Either the Republican leadership is correct and life will be good or for once and for a long-time put their ideas to rest.


    In other words, we should go back to all of George W. Bush's economic policies, because if those policies were to lead to an economic collapse, then people would stop believing in them?

    Somehow I think they would cling to the same ideas anyway. Call it a crazy hunch....


True believers on either side wont change. elections are about the middle that determines who gets elected.

I think most of the Tea party platform is awful and willhave very serious negative consequences if enacted. But I don't think it will lead to an economic collapse.

This country seems to have trouble embracing a more steady course politically and seems to embrace giant penduluum swings before settling where we need to be.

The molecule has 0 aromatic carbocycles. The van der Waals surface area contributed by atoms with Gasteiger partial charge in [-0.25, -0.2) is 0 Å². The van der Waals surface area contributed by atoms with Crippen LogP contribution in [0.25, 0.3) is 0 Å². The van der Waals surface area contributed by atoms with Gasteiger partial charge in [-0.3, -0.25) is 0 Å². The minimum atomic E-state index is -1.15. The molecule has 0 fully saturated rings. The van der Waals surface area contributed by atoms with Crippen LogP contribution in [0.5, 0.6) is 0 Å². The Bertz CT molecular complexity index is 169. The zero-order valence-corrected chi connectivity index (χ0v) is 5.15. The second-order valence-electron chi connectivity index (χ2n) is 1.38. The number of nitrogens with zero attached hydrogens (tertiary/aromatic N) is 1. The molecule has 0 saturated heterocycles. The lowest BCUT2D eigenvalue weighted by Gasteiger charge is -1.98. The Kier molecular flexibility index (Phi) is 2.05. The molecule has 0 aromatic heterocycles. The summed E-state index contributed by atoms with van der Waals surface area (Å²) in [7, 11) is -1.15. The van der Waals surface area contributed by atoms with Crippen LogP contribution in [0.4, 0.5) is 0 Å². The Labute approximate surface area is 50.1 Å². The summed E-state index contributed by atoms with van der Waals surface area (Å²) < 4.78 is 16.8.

Perception is reality
lotjx
Scrapple








Since: 5.9.08

Since last post: 2 days
Last activity: 3 hours
#13 Posted on | Instant Rating: 2.55
The GOP is hellbent to cut everything including science and technology which is what we need to get out of this mess. Nothing the GOP is going to do is going to stimulate the economy its just going to keep it where it is or make it worse. I think the idea of slicing and dicing jobs away, good paying jobs is going to lead to more problems. You have to spend money to make money, we are slowly and I saw slowly recovering. I see it in my job that deals with manufacturing, the economy is coming back. I see it my wife's job where for the last three yours, they have no bonuses or raises now they are getting them again.